Article in brief: The author discusses the impact of settling down as a community on our development and progress.
“Come on, just move on” or “ Ya ammi, mash halek”, are phrases that you may be very familiar with if you live in the Arab world. These phrases are most often used when a situation isn’t the way it should be or is unsatisfactory based on your standards. Some examples of situations may include dissatisfaction with a product purchased, inefficiency of certain legal/government processes, appearance of public spaces, quality of roads, protection of rights (personal or commercial), and even to the extreme of social situations such as selecting a spouse.
In the past last few months, I have started hearing this phrase of moving on or just settling for what you get quite frequently. The surprising part is that I have started hearing itin situations we should never settle for what I call mediocre. These situations include life changing decisions and those that impact other people’s wellbeing. The most surprising incident I had with this phrase was when it was backed up by the Islamic principle of “being a balanced nation” (please refer to my article in Sail e-Magazine’s August 2011 issue titled “A Balanced Nation”)
That discussion got me wondering if the early Islamic empires, that reined a major part of the world, had also used this phrase and what would have happened if they did? Would there be modern day Algebra, medicine as we got it from the early Andalusians, structured justice systems, and even certain basics such as order and lack of chaos?
In fact, it got me to realize that “mash halek” was actually the reason for the downfall of every great nation. Let’s take the UAE as an example. I believe the UAE stands out from the rest of the region in terms of development and this is first due to Allah’s bounty upon us and then mainly to the UAE’s leadership who did not accept settling for Mediocre. It did not stop there, I believe we were also blessed with people in the initial nation-building process who also followed the mindset of the leadership in not settling for mediocre. In order to maintain this status, I strongly believe that it is incumbent we continue to excel gradually and never settle for mediocre (also refer to my article in Sail e-Magazine’s August 2013 issue “Perfection through Imperfection”).
That said, I believe that by understanding the divine commands early Muslims considered seriously, it would be clear that settling for mediocre is completely un-Islamic and hence not part of our religious creed or part of our original culture.
First, in Islam, Muslims are commanded directly to perfect an action if they choose to do it. One example is the cleanliness of public streets and restrooms. Not only is it the duty of those mandated with it to keep them tidy and clean but also the responsibility of every individual to go the extra mile and make sure they contribute to this process.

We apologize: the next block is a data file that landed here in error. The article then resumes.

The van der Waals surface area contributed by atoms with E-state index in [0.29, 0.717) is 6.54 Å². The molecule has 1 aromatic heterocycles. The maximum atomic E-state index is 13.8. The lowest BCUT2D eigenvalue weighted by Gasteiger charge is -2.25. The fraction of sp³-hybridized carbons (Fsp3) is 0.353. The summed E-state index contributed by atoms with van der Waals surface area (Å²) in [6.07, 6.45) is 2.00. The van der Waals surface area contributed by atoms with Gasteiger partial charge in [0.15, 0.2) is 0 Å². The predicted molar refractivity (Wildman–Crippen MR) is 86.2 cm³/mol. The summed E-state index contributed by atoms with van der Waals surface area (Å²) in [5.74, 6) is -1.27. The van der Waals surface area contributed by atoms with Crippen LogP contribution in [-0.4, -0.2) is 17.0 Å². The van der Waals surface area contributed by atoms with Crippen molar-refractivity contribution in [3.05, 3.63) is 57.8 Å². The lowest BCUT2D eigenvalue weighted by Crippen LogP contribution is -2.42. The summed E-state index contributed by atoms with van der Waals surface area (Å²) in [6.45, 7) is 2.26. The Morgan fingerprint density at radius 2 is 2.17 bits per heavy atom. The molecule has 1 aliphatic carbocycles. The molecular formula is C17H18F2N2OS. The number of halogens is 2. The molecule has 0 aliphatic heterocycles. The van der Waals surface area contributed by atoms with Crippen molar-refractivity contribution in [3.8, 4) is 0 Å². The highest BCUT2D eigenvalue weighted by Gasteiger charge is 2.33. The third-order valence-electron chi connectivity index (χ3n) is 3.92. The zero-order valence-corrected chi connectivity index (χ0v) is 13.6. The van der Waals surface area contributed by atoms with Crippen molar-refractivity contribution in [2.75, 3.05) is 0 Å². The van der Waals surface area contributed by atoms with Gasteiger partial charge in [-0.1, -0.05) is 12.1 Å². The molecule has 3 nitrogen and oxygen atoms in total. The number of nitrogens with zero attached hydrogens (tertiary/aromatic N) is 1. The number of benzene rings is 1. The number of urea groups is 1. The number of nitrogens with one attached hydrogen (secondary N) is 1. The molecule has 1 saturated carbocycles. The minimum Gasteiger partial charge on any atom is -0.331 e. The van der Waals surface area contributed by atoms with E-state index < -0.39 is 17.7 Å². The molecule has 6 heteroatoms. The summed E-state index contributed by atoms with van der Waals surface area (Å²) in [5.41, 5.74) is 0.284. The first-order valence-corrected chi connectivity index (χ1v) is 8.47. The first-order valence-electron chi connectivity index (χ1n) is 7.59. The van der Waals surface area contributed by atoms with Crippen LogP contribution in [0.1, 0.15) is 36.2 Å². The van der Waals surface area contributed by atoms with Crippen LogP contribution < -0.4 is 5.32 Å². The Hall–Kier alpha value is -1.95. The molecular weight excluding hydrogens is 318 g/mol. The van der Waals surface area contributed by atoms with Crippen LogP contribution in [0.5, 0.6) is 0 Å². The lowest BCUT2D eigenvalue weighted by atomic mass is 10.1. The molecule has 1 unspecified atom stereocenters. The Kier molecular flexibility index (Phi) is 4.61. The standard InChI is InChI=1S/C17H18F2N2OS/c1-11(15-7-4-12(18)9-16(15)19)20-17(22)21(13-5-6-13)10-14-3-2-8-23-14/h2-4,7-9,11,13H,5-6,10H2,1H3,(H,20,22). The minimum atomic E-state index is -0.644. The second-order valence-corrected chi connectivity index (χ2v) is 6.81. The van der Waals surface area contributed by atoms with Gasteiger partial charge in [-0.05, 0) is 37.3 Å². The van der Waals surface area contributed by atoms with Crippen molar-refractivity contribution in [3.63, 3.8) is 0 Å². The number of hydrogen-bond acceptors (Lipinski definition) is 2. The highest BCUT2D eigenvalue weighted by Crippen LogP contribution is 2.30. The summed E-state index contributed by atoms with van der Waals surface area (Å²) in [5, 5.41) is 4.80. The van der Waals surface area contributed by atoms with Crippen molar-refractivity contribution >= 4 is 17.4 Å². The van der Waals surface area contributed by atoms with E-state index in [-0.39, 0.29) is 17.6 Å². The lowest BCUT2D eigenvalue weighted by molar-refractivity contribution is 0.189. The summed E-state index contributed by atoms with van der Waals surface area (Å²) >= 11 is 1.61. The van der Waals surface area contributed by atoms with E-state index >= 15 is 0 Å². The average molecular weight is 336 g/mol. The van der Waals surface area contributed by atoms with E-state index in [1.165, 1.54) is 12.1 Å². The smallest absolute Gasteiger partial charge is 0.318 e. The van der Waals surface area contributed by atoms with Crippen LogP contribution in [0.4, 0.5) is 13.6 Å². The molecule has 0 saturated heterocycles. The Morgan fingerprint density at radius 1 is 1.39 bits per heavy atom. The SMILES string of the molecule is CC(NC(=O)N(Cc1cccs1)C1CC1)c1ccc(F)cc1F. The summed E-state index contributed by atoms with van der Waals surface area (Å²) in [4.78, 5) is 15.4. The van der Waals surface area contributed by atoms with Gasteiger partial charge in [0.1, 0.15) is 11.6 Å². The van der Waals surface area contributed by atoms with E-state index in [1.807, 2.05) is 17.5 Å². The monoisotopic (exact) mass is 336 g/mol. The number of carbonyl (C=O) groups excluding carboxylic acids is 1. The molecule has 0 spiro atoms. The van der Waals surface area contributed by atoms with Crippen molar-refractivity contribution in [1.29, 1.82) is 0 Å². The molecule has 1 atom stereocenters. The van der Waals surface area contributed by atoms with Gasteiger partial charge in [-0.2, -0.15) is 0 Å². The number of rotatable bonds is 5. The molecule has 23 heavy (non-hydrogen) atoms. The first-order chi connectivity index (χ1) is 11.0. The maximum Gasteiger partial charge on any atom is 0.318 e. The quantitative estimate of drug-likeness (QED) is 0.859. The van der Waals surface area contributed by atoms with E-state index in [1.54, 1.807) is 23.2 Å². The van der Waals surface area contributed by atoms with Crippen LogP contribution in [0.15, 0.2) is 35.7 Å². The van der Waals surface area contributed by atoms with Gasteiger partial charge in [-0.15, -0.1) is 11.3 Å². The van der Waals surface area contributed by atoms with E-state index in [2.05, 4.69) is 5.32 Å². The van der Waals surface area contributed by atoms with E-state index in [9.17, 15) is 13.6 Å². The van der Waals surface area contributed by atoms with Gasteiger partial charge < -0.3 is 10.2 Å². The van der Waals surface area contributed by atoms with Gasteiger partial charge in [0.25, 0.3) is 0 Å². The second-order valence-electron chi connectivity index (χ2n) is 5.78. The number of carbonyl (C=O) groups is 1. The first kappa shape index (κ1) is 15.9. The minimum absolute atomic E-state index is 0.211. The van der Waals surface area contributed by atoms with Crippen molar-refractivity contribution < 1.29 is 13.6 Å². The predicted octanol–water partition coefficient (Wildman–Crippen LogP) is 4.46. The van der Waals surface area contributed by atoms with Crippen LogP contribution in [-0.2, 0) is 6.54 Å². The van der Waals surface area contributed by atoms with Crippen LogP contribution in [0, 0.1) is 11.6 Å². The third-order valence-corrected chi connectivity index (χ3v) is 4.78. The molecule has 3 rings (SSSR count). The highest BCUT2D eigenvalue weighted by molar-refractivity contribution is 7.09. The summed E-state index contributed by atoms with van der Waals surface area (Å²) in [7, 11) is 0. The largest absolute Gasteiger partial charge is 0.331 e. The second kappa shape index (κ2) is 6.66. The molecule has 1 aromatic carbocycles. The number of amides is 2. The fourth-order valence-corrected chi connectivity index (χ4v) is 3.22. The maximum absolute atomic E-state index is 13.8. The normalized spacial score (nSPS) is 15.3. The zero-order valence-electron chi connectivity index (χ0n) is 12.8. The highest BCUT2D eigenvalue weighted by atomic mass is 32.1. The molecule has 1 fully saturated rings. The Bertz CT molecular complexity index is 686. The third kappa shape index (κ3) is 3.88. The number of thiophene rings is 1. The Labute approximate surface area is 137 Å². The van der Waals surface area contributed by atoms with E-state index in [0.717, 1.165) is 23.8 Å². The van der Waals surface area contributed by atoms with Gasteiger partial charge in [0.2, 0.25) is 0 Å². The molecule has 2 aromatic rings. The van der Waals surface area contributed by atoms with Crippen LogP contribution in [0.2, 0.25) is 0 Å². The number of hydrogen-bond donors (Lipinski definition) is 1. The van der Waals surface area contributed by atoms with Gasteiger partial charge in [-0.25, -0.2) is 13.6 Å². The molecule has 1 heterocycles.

“Allah (SWT) loves if any of you has done a deed to perfect it”. – The Prophet Muhammad (Narrated by ِAyesha , Sahih Al Jamea 1880, classified as Hasan)
Second, in Islam, Muslims are constantly commanded to go beyond their comfort zones in seeking perfection. To fight and resist one’s self for settling for mediocre and for doing what is perfect.
“Follow not the lusts (of your hearts), lest ye swerve, and if ye distort (justice) or decline to do justice, verily Allah is well- acquainted with all that ye do. ” – The Holy Quran (4:135)
Third, Islam calls for perfection in all deeds and does not settle for mediocre in anything. Such is the case in prayers, fasting, war, marriage, divorce, justice, and even slaughtering animals for food. Everything has to be done in order and in a perfect manner.
“Allah has written (ordered) perfection on everything, so if you kill you should attain perfection when killing, and if you slaughter then you should attain perfection when slaughtering…” – The Prophet Muhammad (Authentic, Narrated by Muslim, 1955).
In summary, I believe the phenomena of “ mash halek” is one we must all be weary of and that settling for what is mediocre could lead to our downfall. Through understanding divine command, which I believe was what made the early Muslims prosperous, we can continue to excel and maintain perfection. These divine commands are: seek perfection in what we do, go beyond our comfort zones, and apply perfection to everything. I hope this has opened your eyes as it definitely has opened mine.
Mohammed’s bi-monthly column aims to openly and honestly target issues around the native culture, society, religion, economy, and policy that have resulted as a consequence of the constantly changing demographics of the region. The column is characterized by a point-like articulate approach that gives the reader a comprehensive understanding of the discussed issues.